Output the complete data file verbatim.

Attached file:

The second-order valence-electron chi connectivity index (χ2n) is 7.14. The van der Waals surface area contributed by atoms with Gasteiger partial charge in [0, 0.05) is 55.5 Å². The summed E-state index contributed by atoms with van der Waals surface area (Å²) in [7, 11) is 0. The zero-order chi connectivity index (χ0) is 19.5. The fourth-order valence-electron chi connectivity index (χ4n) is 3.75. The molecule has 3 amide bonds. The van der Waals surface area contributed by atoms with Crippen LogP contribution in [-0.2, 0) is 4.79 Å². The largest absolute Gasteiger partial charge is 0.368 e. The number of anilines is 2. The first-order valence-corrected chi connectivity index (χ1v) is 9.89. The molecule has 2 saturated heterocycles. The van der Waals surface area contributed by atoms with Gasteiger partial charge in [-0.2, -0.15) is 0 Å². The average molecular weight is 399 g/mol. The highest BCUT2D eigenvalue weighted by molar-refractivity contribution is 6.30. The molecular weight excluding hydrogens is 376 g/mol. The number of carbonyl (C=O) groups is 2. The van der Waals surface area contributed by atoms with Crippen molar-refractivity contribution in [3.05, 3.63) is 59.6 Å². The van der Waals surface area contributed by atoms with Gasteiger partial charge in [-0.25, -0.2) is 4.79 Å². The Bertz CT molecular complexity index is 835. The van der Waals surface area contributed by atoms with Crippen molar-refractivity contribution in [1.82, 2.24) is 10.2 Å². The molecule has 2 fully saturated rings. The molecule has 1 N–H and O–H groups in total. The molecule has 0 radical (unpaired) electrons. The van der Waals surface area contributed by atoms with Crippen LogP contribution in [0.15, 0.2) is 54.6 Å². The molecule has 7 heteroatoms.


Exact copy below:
The second-order valence-electron chi connectivity index (χ2n) is 7.14. The van der Waals surface area contributed by atoms with Gasteiger partial charge in [0, 0.05) is 55.5 Å². The summed E-state index contributed by atoms with van der Waals surface area (Å²) in [7, 11) is 0. The zero-order chi connectivity index (χ0) is 19.5. The fourth-order valence-electron chi connectivity index (χ4n) is 3.75. The molecule has 3 amide bonds. The van der Waals surface area contributed by atoms with Crippen LogP contribution in [-0.2, 0) is 4.79 Å². The largest absolute Gasteiger partial charge is 0.368 e. The number of anilines is 2. The first-order valence-corrected chi connectivity index (χ1v) is 9.89. The molecule has 2 saturated heterocycles. The van der Waals surface area contributed by atoms with Gasteiger partial charge in [-0.2, -0.15) is 0 Å². The average molecular weight is 399 g/mol. The highest BCUT2D eigenvalue weighted by molar-refractivity contribution is 6.30. The molecular weight excluding hydrogens is 376 g/mol. The number of carbonyl (C=O) groups is 2. The van der Waals surface area contributed by atoms with Crippen molar-refractivity contribution in [3.05, 3.63) is 59.6 Å². The van der Waals surface area contributed by atoms with Gasteiger partial charge in [-0.25, -0.2) is 4.79 Å². The Bertz CT molecular complexity index is 835. The van der Waals surface area contributed by atoms with Crippen molar-refractivity contribution in [1.82, 2.24) is 10.2 Å². The molecule has 2 fully saturated rings. The molecule has 1 N–H and O–H groups in total. The molecule has 0 radical (unpaired) electrons. The van der Waals surface area contributed by atoms with Crippen LogP contribution in [0.15, 0.2) is 54.6 Å². The molecule has 7 heteroatoms.